Self-hypnosis can be a benefit for other medical reasons, Jimenez says.
"I had a mom tell me that she used the Hypnobabies training when she had to have a mole removed. No numbing medications or medicines were used and she felt no pain," she says. "It also works for sleeping problems."
In simple operations that need only a local anesthetic -- say, arthroscopic knee surgery -- hypnosis can be used to complement the anesthetic, not replace it. Still, in rare cases, hypnosis has been used instead of anesthetic.
According to a 2008 story from CBS News, a professional hypnotherapist and psychotherapist in Britain used only hypnosis when he had surgery to saw a walnut-sized chunk of bone out of his hand and move a tendon.
"I didn't feel anything at all," Alex Lenkei told CBS. "There was no pain, just very deep relaxation. I was aware of everything that was going on in the (surgical) theater. I was aware of the consultant tugging and pulling during the operation. But there was no pain.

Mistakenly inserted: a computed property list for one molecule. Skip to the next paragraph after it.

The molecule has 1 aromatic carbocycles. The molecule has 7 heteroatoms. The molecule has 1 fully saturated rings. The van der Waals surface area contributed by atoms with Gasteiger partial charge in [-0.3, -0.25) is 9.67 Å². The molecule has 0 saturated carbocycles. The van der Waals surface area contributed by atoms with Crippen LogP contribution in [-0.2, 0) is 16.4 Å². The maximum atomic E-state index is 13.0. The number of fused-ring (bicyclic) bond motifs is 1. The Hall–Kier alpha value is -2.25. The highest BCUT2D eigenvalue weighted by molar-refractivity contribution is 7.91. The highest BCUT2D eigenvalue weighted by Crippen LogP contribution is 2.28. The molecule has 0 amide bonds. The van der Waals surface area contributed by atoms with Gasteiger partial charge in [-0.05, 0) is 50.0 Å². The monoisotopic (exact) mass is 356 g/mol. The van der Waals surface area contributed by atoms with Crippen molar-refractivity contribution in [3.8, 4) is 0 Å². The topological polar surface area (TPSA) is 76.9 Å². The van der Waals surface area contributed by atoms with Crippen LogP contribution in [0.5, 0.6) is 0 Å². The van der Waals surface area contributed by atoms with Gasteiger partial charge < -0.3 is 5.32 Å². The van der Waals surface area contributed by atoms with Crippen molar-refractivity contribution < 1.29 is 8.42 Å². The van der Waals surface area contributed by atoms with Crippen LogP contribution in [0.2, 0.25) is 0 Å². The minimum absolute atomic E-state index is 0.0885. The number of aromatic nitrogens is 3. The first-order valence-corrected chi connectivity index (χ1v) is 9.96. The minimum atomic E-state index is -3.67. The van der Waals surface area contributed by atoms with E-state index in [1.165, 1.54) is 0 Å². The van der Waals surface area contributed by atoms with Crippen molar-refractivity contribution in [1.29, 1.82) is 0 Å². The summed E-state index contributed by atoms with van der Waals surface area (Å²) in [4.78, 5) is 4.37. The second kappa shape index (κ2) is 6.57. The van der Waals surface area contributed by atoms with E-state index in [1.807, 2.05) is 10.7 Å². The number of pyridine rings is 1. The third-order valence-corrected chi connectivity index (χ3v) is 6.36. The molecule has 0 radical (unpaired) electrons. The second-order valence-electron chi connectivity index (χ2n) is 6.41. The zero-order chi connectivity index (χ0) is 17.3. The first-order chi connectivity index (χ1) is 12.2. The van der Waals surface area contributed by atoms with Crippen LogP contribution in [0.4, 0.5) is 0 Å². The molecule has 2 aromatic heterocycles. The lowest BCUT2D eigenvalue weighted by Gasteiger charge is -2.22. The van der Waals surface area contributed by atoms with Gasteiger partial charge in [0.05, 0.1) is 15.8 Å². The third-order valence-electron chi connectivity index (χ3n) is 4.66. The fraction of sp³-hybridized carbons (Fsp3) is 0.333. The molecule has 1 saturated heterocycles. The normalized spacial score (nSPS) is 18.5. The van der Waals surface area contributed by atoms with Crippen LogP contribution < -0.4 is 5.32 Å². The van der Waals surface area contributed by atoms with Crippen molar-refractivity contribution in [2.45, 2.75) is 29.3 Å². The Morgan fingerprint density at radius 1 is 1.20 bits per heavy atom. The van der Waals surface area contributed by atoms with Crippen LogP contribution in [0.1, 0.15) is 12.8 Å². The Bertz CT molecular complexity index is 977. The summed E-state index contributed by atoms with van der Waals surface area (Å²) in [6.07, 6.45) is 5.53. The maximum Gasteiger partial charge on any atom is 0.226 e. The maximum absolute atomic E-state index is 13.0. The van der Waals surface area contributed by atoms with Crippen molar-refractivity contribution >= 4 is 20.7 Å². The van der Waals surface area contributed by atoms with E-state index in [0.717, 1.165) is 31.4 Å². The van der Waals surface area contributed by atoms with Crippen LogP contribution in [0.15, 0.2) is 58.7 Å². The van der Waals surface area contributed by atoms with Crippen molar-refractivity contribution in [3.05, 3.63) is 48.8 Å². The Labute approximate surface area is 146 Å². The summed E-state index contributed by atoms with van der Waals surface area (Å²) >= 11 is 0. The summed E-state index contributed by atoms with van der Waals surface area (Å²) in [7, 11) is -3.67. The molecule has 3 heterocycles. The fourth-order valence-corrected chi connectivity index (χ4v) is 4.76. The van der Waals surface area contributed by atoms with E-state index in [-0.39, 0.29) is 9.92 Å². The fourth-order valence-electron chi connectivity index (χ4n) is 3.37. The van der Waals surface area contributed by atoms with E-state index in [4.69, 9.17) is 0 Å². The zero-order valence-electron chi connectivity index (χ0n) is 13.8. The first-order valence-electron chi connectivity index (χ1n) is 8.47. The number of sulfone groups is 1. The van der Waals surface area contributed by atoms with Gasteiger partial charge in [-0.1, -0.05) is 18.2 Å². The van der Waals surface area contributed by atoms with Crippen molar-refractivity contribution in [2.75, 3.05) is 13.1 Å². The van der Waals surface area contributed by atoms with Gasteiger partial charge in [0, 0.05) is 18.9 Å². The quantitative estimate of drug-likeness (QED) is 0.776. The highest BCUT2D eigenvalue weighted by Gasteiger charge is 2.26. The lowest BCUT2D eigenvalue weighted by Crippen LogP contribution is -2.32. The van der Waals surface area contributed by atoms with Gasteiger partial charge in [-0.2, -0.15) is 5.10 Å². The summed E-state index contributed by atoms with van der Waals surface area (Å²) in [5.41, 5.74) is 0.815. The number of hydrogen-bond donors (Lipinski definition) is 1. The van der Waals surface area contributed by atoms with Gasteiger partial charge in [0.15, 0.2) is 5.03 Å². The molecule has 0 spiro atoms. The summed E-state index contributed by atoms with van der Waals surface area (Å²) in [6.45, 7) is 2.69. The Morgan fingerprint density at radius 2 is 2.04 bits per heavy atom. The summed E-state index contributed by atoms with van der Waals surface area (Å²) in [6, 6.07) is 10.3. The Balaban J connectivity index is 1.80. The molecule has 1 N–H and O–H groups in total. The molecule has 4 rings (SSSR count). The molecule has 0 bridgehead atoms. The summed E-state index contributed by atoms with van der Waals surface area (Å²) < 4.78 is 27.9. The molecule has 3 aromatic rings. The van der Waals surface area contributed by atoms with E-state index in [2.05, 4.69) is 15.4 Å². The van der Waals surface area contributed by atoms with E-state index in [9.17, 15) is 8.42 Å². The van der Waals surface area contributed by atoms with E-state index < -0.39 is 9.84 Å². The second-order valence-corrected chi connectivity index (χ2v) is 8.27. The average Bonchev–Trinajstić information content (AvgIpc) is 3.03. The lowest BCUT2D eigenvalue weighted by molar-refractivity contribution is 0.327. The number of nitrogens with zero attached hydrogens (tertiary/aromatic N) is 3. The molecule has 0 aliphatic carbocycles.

"And at the same time, the anesthetist had my vital signs monitored all the time. They were fully in control of everything. They hooked me up with reference to anesthetic if I needed it, but it was not necessary."
He has since had five more surgeries under hypnosis instead of anesthesia.
But those are the exceptions, not the rule.
Chattanooga physicians Phyllis Miller, a gynecologist and former president of the Chattanooga-Hamilton County Medical Society, and Rink Murray, a reproductive endocrinologist, say they don't know of any local doctors who use hypnosis on patients during surgery.
"Advocates say it works," says Murray.
Rae Bond, executive director at the Chattanooga-Hamilton County Medical Society, says she knows of no local physicians who use hypnosis in their practices.
"I am not aware that anyone here does it," she says. "And I think I would have heard about that."
Mark Wilczopolski credits hypnosis to giving him the power to quit smoking cigarettes -- twice. First time, though, was a bust.